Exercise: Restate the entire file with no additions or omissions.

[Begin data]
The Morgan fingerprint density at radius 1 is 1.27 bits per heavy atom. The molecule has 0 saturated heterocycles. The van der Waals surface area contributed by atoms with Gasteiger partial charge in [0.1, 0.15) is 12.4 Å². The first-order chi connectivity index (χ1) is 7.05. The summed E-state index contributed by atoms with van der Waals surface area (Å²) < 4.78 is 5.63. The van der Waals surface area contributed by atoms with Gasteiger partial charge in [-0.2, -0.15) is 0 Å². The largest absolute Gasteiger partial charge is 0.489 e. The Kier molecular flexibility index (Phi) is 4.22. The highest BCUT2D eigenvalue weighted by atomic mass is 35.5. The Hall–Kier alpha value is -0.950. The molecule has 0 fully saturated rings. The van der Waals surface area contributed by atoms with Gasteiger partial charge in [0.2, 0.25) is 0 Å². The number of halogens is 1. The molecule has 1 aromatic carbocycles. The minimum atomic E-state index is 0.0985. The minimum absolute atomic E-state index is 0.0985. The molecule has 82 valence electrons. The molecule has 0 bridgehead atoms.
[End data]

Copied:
The Morgan fingerprint density at radius 1 is 1.27 bits per heavy atom. The molecule has 0 saturated heterocycles. The van der Waals surface area contributed by atoms with Gasteiger partial charge in [0.1, 0.15) is 12.4 Å². The first-order chi connectivity index (χ1) is 7.05. The summed E-state index contributed by atoms with van der Waals surface area (Å²) < 4.78 is 5.63. The van der Waals surface area contributed by atoms with Gasteiger partial charge in [-0.2, -0.15) is 0 Å². The largest absolute Gasteiger partial charge is 0.489 e. The Kier molecular flexibility index (Phi) is 4.22. The highest BCUT2D eigenvalue weighted by atomic mass is 35.5. The Hall–Kier alpha value is -0.950. The molecule has 0 fully saturated rings. The van der Waals surface area contributed by atoms with Gasteiger partial charge in [0.2, 0.25) is 0 Å². The number of halogens is 1. The molecule has 1 aromatic carbocycles. The minimum atomic E-state index is 0.0985. The minimum absolute atomic E-state index is 0.0985. The molecule has 82 valence electrons. The molecule has 0 bridgehead atoms.